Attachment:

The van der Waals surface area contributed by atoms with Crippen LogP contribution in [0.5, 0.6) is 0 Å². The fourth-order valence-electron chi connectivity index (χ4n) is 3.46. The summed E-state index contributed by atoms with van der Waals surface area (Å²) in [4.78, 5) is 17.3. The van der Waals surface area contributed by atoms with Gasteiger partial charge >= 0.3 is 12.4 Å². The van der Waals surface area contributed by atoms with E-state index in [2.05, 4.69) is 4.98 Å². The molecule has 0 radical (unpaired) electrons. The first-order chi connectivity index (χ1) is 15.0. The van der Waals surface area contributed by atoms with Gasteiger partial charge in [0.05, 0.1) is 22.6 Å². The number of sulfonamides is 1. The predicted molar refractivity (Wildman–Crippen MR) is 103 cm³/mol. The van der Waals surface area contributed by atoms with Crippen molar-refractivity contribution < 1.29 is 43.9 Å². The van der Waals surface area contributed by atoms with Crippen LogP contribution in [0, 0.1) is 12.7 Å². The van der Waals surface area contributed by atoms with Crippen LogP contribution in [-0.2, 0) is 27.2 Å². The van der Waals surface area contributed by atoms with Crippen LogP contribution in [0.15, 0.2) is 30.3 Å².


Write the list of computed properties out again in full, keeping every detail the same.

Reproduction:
The van der Waals surface area contributed by atoms with Crippen LogP contribution in [0.5, 0.6) is 0 Å². The fourth-order valence-electron chi connectivity index (χ4n) is 3.46. The summed E-state index contributed by atoms with van der Waals surface area (Å²) in [4.78, 5) is 17.3. The van der Waals surface area contributed by atoms with Gasteiger partial charge >= 0.3 is 12.4 Å². The van der Waals surface area contributed by atoms with E-state index in [2.05, 4.69) is 4.98 Å². The molecule has 0 radical (unpaired) electrons. The first-order chi connectivity index (χ1) is 15.0. The van der Waals surface area contributed by atoms with Gasteiger partial charge in [0.05, 0.1) is 22.6 Å². The number of sulfonamides is 1. The predicted molar refractivity (Wildman–Crippen MR) is 103 cm³/mol. The van der Waals surface area contributed by atoms with Crippen molar-refractivity contribution < 1.29 is 43.9 Å². The van der Waals surface area contributed by atoms with Crippen LogP contribution in [0, 0.1) is 12.7 Å². The van der Waals surface area contributed by atoms with Crippen LogP contribution in [-0.2, 0) is 27.2 Å². The van der Waals surface area contributed by atoms with Crippen LogP contribution in [0.15, 0.2) is 30.3 Å².